From sea breeze-swept vineyards on the Central Coast of California, to wide open, barren earth in rural Australia, these wines will transport you to a different place and time – without you having to open your wallet (too much) or request PTO.
Our resident wine expert, Grace Joyal, breaks down what you should be drinking this month (and what you should be watching for as you’re sipping!).
Vouvray – France
The perfect complement to your Thai takeout obsession – just make sure to have the Netflix cued up before you dig in
This white wine, traditionally crafted in the Loire Valley in Central France, is made using the Chenin Blanc grape. The grape is prime for Sauvignon Blanc lovers, or, anyone who finds Riesling too sweet. The wine comes from the Vouvray appellation in the Touraine District. Wines range from dry to sweet and still to sparkling. Regardless of how you like it, Vouvray is appreciated for its delicate floral aromas and a bold, bright taste.
We tried: Vignobles Lacheteau, 2016: $8 at Trader Joe’s
Medium-full bodied and off dry with medium acidity. Aromas of pear and jasmine. Pear, citrus, almond, honey and minerality on the mouth. This wine becomes more complex on day two.
Pair with: Something ethnic and spicy. This was a beautiful companion to Thai chili garlic noodles and Tom Yum soup.
GEwUrztraminer – France, Germany, California
After a weekend of play, dress up your Sunday supper with a Middle Eastern meal and this sweet, but elegant pairing
The grape, traditionally grown in the Alsace region of France, and just to the north in Germany, is aromatic, meaning that even if it’s not technically sweet, it will smell like it. Usually, you’ll encounter citrus, tropical and stone fruit notes, with spice and smoke in more complex examples. Gewurztraminer also thrives in cooler regions of the New World. It’s not easy to find – worldwide, there are only 20,000 acres of the grape planted!
We tried: Fetzer Shaly Loam, 2016: $8 at Trader Joe’s
Golden in color, with peach, apricot and honeysuckle on the nose. Medium sweetness, full body, with lemon, pineapple, stone fruit and mango on the mouth. Low-medium acid. A bit of ginger-spice on the back of the palette, making for a sparkly little kick. I tasted smoke on the second day.
Pair it with: Lamb curry with tomatoes, garlic and garam masala – the crisp sweetness cuts splendidly through Indian or Middle Eastern cuisine.
Montepulciano d’Abruzzo – Central Italy
An easy-drinking red to warm your belly after a long training run – and give you an excuse to make la pizza
This juicy red wine is made from the Montepulciano grape in the Abruzzo region of east-central Italy. Usually medium in body, the lowest quality versions are berry-forward and pair well with basic Italian classics. Higher-quality examples have chocolate layered over black fruit notes. Montepulciano is the second most planted red grape in Italia to Sangiovese grapes.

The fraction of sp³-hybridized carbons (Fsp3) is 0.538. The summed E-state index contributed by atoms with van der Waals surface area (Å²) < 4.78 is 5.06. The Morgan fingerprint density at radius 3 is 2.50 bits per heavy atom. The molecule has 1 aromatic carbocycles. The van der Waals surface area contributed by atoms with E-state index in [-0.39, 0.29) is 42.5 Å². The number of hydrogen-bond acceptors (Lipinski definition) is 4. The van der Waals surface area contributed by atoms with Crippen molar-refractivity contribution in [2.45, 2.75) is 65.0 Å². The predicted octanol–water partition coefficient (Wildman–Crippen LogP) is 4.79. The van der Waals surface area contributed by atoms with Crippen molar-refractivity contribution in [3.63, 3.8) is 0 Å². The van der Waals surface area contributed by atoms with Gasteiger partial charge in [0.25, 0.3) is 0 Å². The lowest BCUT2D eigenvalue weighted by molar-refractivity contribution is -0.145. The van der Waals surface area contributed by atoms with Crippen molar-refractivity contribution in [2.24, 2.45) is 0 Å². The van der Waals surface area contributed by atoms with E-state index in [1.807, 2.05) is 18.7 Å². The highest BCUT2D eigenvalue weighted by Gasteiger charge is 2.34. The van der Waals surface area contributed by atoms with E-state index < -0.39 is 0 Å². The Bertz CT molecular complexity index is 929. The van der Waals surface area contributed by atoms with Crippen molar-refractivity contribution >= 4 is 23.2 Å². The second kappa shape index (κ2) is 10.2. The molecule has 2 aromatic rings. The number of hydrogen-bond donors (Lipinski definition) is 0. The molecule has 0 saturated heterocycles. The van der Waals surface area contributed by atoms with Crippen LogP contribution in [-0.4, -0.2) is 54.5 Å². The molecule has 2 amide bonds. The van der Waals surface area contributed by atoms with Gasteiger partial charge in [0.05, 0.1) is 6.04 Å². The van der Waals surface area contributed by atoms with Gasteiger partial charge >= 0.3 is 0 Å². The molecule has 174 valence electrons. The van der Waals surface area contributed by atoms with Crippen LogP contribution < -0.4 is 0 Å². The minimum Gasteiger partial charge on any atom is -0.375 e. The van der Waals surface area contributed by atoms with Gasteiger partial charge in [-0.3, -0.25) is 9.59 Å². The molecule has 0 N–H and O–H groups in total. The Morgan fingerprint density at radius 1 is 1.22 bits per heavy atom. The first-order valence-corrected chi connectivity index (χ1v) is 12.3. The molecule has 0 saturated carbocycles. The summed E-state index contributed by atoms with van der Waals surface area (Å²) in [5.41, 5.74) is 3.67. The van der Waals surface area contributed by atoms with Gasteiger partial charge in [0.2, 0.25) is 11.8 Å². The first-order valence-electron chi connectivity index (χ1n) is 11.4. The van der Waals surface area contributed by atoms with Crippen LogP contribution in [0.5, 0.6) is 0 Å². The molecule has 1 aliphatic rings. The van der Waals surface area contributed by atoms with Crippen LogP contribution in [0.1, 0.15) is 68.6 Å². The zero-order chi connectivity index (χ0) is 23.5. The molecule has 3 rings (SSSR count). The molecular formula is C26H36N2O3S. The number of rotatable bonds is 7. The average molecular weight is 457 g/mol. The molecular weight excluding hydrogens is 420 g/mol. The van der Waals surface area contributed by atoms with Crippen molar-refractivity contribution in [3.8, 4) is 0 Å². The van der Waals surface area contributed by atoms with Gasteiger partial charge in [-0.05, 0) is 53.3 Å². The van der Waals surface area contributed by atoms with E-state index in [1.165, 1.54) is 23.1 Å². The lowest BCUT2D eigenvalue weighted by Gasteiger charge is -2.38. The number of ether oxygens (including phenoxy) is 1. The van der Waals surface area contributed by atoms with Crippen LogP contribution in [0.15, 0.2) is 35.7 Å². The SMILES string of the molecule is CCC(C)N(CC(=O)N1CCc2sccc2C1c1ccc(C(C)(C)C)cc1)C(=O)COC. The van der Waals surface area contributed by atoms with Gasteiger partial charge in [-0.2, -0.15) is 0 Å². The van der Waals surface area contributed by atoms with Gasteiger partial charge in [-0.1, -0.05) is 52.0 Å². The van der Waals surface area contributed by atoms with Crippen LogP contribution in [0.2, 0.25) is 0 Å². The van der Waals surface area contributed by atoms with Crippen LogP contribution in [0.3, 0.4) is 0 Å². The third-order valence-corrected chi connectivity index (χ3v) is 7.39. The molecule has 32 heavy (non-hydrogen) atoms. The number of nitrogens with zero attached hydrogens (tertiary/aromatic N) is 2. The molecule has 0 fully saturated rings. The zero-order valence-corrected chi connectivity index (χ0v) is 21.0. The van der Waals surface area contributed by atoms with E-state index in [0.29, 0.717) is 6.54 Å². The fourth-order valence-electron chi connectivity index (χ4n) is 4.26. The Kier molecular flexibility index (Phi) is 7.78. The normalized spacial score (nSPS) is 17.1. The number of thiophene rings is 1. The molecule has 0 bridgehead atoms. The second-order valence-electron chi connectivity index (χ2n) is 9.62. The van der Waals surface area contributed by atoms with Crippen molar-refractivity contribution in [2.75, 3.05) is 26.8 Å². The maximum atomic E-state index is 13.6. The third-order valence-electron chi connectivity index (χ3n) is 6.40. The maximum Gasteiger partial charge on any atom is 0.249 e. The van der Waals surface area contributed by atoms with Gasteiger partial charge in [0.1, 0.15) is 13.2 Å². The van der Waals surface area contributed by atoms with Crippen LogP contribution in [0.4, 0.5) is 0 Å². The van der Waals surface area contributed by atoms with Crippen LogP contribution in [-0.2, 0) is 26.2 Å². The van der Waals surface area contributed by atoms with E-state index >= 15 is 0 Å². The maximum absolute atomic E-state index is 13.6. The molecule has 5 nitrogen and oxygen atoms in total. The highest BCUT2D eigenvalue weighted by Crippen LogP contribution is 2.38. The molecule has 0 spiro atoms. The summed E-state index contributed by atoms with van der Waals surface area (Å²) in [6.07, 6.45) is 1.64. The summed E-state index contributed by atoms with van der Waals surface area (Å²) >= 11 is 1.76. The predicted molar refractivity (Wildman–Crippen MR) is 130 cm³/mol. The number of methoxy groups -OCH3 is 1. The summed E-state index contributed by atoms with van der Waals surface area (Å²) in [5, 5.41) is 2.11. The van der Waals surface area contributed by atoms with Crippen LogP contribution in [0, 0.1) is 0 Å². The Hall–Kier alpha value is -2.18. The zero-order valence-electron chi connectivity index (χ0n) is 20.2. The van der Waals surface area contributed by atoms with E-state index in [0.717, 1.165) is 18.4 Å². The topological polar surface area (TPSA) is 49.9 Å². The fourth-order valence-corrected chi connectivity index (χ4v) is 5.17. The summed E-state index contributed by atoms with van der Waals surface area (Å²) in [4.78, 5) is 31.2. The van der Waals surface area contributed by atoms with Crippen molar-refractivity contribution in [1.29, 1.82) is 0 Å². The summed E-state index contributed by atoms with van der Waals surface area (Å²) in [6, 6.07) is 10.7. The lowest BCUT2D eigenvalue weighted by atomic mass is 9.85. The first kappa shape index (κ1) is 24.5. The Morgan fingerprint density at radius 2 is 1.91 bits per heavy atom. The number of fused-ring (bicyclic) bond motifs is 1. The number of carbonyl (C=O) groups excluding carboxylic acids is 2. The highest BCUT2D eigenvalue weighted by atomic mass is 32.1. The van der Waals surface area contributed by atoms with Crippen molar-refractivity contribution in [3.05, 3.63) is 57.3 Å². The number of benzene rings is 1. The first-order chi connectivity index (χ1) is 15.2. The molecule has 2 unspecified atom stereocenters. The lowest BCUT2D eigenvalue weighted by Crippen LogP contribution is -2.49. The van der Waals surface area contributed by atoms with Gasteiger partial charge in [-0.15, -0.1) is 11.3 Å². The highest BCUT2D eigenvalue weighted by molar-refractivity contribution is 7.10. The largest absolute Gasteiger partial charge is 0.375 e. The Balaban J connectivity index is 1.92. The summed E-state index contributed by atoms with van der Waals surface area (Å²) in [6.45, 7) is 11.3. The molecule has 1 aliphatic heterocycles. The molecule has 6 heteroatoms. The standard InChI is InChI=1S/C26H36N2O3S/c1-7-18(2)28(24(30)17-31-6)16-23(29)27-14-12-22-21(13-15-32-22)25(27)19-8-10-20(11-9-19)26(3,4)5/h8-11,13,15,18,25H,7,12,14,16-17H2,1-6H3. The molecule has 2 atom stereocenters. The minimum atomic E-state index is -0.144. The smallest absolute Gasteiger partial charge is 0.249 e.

We tried: Villa Cerrina, 2016: $6 at Trader Joe’s
Dry, medium body, ruby-colored wine featuring raspberry and blackberry, with herbal and tobacco notes laced in. Low-medium tannins and medium acid.
Pair it with: Think fat and tomatoes a.k.a. a piping hot bowl of linguini topped with bolognese (with beef AND pork). We can’t stress this combo enough – it’s simply divine!
Duoro – Portugal
Grab a friend – and this zesty red – and dance your Friday night away in your living room
The Duoro region in Portugal is most known for its Ports, but has come to be known for producing some pretty banging reds. The wine uses a blend of the grapes Touriga Nacional and Touriga Franca. Depending on the makeup (and quality), you’ll get plum, violet, spice and blueberry notes and high tannin. Regardless, because of the hot, dry climate of the region, the grapes are very concentrated.
We tried: Symington Family Estates, Tuella, 2014: $6 at Trader Joe’s
This wine smells and tastes of dark fruit and spices, with a touch of plum on the nose and vanilla on the palette. The chocolate comes out on day two. Dry, with medium acid, tannins and body.
Pair it with: A big bowl of chili with stilton or gouda grated on top. Otherwise, any other meaty stew or sauce works wonderfully. Douro will overwhelm delicately flavored dishes. For pairing with a cheese – try fresh goat’s cheese.
Red blend – Grenache + Syrah – Australia
Brooding and badass, this wine is rich and delicious – open a bottle after burning turns on the mountain
The two red grapes, Syrah, originally from Southern France, and Grenache (Garnacha), from Spain, were first wed in the famed Rhone region of France (ever heard of a Cote du Rhone?), but this month, we’re feeling takes on the blend from Australia. These grapes thrive in the southeastern part of the continent, where the air is hot and dry. The combination of Syrah’s showstopping spice with Grenache’s dependable warmth and grace and low acid makes for a wine that will win over your tastebuds.
We tried: The Banished, 19 Crimes’ grenache-syrah blend: $10 at major grocery stores
Aromas of vanilla, jam and baking spices. Add dark chocolate and dark fruits to the list, in taste, making for a velvety, full-bodied wine.
Pair it with: A hearty beef stew or other meat dish. Syrah’s tannins are well-suited to the fat and protein in the meat.